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Putting the ‘rapid’ into rapid response

September 6, 2011
By HILARY SMITH , Adirondack Daily Enterprise

It's a bird. It's a plane. It's the Adirondack Regional Response Teams.

Well, they don't fly, and they don't have capes, but they do move swiftly across the region to keep invasive plants under control. For the first time in New York, the Adirondack Park is home to two invasive species response teams: an Aquatic Response Team and a Terrestrial Response Team. The response team approach is critical to protect the Adirondacks from the damage from invasive species in the long term. Here's how.

Think about a wildfire. Responders must mobilize immediately to quench a new fire, snuffing out any satellite fires first and then targeting its epicenter. Delays can waste precious time to efficiently and effectively put the fire out and minimize impacts.

Article Photos

The Aquatic Response Team searches for new aquatic invasive plants.
(Photo — Ken Aaron, Paul Smith’s College)

The same need for quick response exists with invasive species. A new infestation left untended will continue to spread, become unmanageable and have devastating impacts; however, if a new infestation is identified early and quickly controlled, the chance of eradication is much higher. This is particularly true in the case of invasive plants since the tools are largely available to manage them using physical, mechanical or chemical methods.

For more than a decade, volunteers, organizations and agencies have been tracking invasive plants in the region through the Adirondack Park Invasive Plant Program, but for years the program lacked one of the most important pillars - the ability to respond and adequately treat infestations when new detections are made. They had the expertise and some capacity but not the full capacity required to really make a dent in invasive plant removal.

Three out of four waters surveyed by volunteers are free of invasive plants, as are countless miles of roadsides and acres of Forest Preserve. This presents a real opportunity - and an exciting prospect that few other areas can claim - to protect an entire six-million-acre landscape from widespread degradation from invasive plants.

Regional response teams have been on APIPP's wish list for many years. They are necessary because they provide the dedicated attention and extra sweat equity to stamp out new infestations. The funding finally came through earlier this year to get these teams up and running this field season.

Each response team is made up of four seasonal staff members. The aquatic team members are trained in aquatic plant identification, aquatic plant management techniques and SCUBA. They are supervised by the Adirondack Watershed Institute of Paul Smith's College and funded by a U.S. Fish and Wildlife Service Great Lakes Restoration Initiative grant. Because the funding is for the Lake Ontario watershed, the team focuses its work in the western Adirondacks.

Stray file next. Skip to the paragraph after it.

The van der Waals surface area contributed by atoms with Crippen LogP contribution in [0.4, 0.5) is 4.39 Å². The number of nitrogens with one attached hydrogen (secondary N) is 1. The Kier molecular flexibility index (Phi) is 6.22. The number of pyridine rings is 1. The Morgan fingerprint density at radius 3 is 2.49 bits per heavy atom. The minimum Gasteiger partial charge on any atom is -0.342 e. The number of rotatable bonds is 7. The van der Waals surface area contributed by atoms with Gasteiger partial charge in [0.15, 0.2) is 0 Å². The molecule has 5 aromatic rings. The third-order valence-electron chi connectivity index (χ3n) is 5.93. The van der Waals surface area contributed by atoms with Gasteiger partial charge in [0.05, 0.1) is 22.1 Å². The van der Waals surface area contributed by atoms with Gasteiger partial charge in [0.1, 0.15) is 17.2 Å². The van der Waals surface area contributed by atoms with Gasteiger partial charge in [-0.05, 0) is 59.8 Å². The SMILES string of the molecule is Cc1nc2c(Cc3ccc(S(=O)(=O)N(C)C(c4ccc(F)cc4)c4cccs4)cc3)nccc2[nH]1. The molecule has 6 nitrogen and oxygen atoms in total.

Divers conduct thorough underwater surveys for aquatic invasive plants in select lakes and ponds. If no invasives are detected, they move on to the next waterway. But if new infestations are discovered, such as when they found small populations of Eurasian watermilfoil in Second and Fourth lakes of the Fulton Chain, the divers pluck the plants, preventing a few plants from becoming a few thousand. The team is also quick to investigate sites when citizens report suspect sightings of other potential invaders, like zebra mussels.

The terrestrial response team members come from Invasive Plant Control Inc., a company based in Tennessee that employs staff trained in terrestrial invasive plant identification and management. IPC supplies teams throughout the eastern U.S. The Adirondack crew started in June and will finish in early October. Funding for this team was generously provided by a private foundation to APIPP, whose terrestrial invasive species project coordinator supervises the crew, advising them on the highest priority species and areas in the region to focus control efforts. Perhaps you've seen the team methodically managing phragmites, one of the world's worst wetland invaders, along the Route 3 corridor, one of the Park's most wetland-rich routes.

As with any control program, management must be sustained from year to year to be successful. Even when infestations are detected early and are small, a minimum of three years of annual treatment and monitoring is likely required to ensure that the infestation is knocked down and eventually eradicated. Though the region benefitted from funding this year, APIPP and partners are seeking funds to continue this important and ground breaking work into the future. If you would like to get involved, contact the Adirondack Park Invasive Plant Program at 518-576-2082.

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'Eye on Invasives' is a biweekly column that spotlights a top invader when it is easiest to identify. The Adirondack Park Invasive Plant Program is a partnership program housed at the Adirondack Chapter of The Nature Conservancy in Keene Valley. Find out more about this award-winning program online at www.adkinvasives.com.

 
 

 

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